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In the foremost manual it says that it can be used to recover files using their headers, footers and data structures. Since file deletion does not actually erase data and data is still there until some other data overwrites it. Hence I tried to recover my video files (mp4 format) just after deleting it (files were in external drive). But it just created the mp4 folder and ran for near about half an hour but couldn't recover even one of the file (there were total of 20 video files).

The command I used was:

foremost -t mp4 .

I ran it inside the directory where the files were already present.

How can I recover those files? Any other effective method would also be encouraged.

  • TestDisk is excellent at recovering deleted files, sometimes with their original filenames, it could even browse all the files (regular and deleted) and allow copying just a few chosen ones. Or PhotoRec can search only free space & copy deleted/lost files too, with terminal/ascii gui menus and a constantly updated progress status. – Xen2050 Dec 18 '18 at 21:15
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foremost needs access to the device containing the files, not the directory where it is mounted. In your case, assuming your external drive (and appropriate partition) ends up being /dev/sdc1, you'd make sure it's unmounted and run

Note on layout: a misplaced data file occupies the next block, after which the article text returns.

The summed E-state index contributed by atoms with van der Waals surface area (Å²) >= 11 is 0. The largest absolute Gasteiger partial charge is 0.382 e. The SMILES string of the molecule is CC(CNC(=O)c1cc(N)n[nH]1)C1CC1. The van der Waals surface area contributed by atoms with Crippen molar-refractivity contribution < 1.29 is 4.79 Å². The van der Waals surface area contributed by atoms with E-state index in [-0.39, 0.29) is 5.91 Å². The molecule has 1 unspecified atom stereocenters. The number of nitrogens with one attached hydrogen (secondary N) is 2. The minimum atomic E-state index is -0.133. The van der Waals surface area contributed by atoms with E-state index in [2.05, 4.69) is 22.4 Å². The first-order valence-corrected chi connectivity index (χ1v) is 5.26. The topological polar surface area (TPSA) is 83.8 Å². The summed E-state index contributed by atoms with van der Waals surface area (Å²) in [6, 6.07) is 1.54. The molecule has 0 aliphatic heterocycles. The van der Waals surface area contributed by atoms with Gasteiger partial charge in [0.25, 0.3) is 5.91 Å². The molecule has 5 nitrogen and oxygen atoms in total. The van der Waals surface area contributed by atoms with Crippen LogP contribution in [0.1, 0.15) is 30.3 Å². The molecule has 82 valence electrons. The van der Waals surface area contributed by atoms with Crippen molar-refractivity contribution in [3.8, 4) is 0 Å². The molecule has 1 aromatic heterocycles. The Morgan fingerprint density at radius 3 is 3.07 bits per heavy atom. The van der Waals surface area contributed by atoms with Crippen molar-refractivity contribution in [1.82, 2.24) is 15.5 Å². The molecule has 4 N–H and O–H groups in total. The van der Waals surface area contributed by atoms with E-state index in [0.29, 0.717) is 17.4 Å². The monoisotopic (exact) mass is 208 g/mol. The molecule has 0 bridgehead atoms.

foremost -t mp4 /dev/sdc1

You need to run this from a directory with enough room to store the recovered files.

Since it's a NTFS filesystem, you could try ntfsundelete instead (in the ntfs-3g package usually).

  • Thanks. But running it on a 1TB drive does not seem a good option I think. Would you suggest some other method in this case then? – Rakholiya Jenish Jun 6 '15 at 16:13
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    Why not? Forensics specialists routinely run it on multi-terabyte devices... What filesystem does your external drive use? – Stephen Kitt Jun 6 '15 at 16:15
  • NTFS file system. Also how much time do you think it will take to run foremost completely – Rakholiya Jenish Jun 6 '15 at 16:17
  • You could use ntfsundelete then. I don't know how long it would take foremost to run, since you're specifying the file type it should pretty much run as fast as the disk can be read. – Stephen Kitt Jun 6 '15 at 16:21
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    @RakholiyaJenish: Running ntfsundeleteon a 1TB NTFS volume would take anywhere from 3 to 5 hours depending on yr hw and configuration specifics. Just make sure the recovery setup is UPS-powered. If it crashes for any reason, yr erased volume won't be hurt and you can later resume yr recovery from the last inode where a file was successfully recovered. – Cbhihe Jul 14 '16 at 16:30

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